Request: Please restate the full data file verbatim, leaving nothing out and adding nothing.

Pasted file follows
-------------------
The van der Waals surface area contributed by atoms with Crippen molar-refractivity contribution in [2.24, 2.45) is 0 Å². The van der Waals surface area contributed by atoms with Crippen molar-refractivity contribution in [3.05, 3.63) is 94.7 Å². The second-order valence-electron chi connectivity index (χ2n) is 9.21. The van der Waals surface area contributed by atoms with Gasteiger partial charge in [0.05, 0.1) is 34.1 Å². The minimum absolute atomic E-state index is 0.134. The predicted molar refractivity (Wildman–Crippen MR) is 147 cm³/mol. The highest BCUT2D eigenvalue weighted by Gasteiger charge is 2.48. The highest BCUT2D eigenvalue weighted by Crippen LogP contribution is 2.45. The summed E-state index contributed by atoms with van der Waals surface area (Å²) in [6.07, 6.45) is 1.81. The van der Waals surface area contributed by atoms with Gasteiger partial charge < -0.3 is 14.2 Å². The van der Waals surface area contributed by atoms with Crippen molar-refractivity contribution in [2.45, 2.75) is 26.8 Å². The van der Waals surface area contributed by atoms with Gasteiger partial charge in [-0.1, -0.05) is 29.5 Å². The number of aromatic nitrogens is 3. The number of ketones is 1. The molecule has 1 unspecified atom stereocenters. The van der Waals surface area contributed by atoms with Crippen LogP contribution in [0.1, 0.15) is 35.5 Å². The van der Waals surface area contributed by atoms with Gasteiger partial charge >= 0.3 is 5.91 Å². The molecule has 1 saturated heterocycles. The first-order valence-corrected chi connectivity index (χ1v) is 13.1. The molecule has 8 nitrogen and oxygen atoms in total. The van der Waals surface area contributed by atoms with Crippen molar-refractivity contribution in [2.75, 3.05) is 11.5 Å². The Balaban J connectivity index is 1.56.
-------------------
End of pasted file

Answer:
The van der Waals surface area contributed by atoms with Crippen molar-refractivity contribution in [2.24, 2.45) is 0 Å². The van der Waals surface area contributed by atoms with Crippen molar-refractivity contribution in [3.05, 3.63) is 94.7 Å². The second-order valence-electron chi connectivity index (χ2n) is 9.21. The van der Waals surface area contributed by atoms with Gasteiger partial charge in [0.05, 0.1) is 34.1 Å². The minimum absolute atomic E-state index is 0.134. The predicted molar refractivity (Wildman–Crippen MR) is 147 cm³/mol. The highest BCUT2D eigenvalue weighted by Gasteiger charge is 2.48. The highest BCUT2D eigenvalue weighted by Crippen LogP contribution is 2.45. The summed E-state index contributed by atoms with van der Waals surface area (Å²) in [6.07, 6.45) is 1.81. The van der Waals surface area contributed by atoms with Gasteiger partial charge < -0.3 is 14.2 Å². The van der Waals surface area contributed by atoms with Crippen molar-refractivity contribution in [2.45, 2.75) is 26.8 Å². The van der Waals surface area contributed by atoms with Gasteiger partial charge in [-0.1, -0.05) is 29.5 Å². The number of aromatic nitrogens is 3. The number of ketones is 1. The molecule has 1 unspecified atom stereocenters. The van der Waals surface area contributed by atoms with Crippen LogP contribution in [0.1, 0.15) is 35.5 Å². The van der Waals surface area contributed by atoms with Gasteiger partial charge >= 0.3 is 5.91 Å². The molecule has 1 saturated heterocycles. The first-order valence-corrected chi connectivity index (χ1v) is 13.1. The molecule has 8 nitrogen and oxygen atoms in total. The van der Waals surface area contributed by atoms with Crippen molar-refractivity contribution in [2.75, 3.05) is 11.5 Å². The Balaban J connectivity index is 1.56.